January 2010

Courtesy: The Economist


Barack Obama was inaugurated as America’s 44th president. In a whirlwind first year in office, Mr Obama overturned a prohibition on federal funding for stem-cell research, eased some restrictions on dealing with Cuba, lifted a ban on people with HIV travelling to the United States, pushed Congress to pass health-care reform, promised to close the detention camp at Guantánamo, pledged a cut in America’s emissions and promoted the first Hispanic person to the Supreme Court.

A new sheriff in town

Mr Obama also set about changing the tone of American foreign and security policy, for example by seeking to “reset” relations with a prickly Russia and by stopping the use of torture during intelligence interrogations. Speaking in Cairo, Mr Obama’s call for “a new beginning” with Muslims was applauded by the Arab world. The new president was awarded the Nobel peace prize, though many said this was premature. He defended the use of force in “just wars”.

Iran and North Korea remained belligerent despite Mr Obama’s plea to tyrannies to “unclench your fist”. Iran moved ahead with its nuclear programme, conducting missile tests just before it attended talks in Geneva with six leading powers. A secret Iranian uranium-processing facility was discovered. North Korea launched a rocket that the West believed could target Alaska. Two American female journalists held by North Korea were freed when Bill Clinton went to Pyongyang to meet Kim Jong Il, the Hermit Kingdom’s ailing dictator.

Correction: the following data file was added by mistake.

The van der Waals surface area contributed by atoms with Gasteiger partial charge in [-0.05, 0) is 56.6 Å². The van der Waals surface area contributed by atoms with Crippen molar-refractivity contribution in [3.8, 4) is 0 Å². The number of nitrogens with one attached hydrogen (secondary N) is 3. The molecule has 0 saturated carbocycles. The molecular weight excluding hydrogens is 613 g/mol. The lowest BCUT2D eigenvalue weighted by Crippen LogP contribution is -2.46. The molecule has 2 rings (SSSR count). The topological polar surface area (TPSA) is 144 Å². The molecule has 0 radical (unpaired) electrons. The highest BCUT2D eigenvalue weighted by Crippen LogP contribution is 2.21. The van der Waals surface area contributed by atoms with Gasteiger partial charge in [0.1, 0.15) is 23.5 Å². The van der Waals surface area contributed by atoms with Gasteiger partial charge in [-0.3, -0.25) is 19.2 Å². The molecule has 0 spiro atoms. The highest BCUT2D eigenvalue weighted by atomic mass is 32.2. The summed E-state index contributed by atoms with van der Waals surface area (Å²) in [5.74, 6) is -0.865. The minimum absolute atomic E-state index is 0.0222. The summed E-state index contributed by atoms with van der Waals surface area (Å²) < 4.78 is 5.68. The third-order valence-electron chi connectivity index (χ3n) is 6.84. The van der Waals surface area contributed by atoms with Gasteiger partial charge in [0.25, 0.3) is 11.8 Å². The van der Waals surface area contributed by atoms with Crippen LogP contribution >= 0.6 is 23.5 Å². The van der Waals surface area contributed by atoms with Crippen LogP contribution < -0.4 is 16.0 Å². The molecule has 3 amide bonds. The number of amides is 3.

American troops withdrew from Iraq’s big cities in June. Earlier, Mr Obama presented a plan to withdraw most troops from Iraq in 2010. Sporadic bursts of suicide-bombings that killed scores of people continued to plague the country. A general election will be held in March.

Efforts to stabilise Afghanistan were hampered by a disputed presidential election. Amid claims of corruption and poll-rigging, Hamid Karzai was declared the winner, but only after his remaining rival pulled out of a run-off ballot.

It was the worst year by far for coalition casualties in the war in Afghanistan. General Stanley McChrystal, the American commander there, requested more forces to fight the resurgent Taliban, but Mr Obama came in for some flak for dithering over his response. He eventually agreed to send an extra 30,000 troops.

The violence also intensified in Pakistan, with the most savage terrorist assaults carried out in Peshawar, capital of the North-West Frontier Province. In October the Taliban attacked Pakistan’s army headquarters in Rawalpindi. Pakistani troops began a campaign against the Taliban in the tribal areas of South Waziristan.

To the right, quick march

A military coup in Honduras ousted Manuel Zelaya from the presidency. Mr Zelaya found refuge in the Brazilian embassy in the capital. After much fruitless diplomacy, an election was won by Porfirio Lobo, the centre-right candidate, though many governments said they would not recognise the result.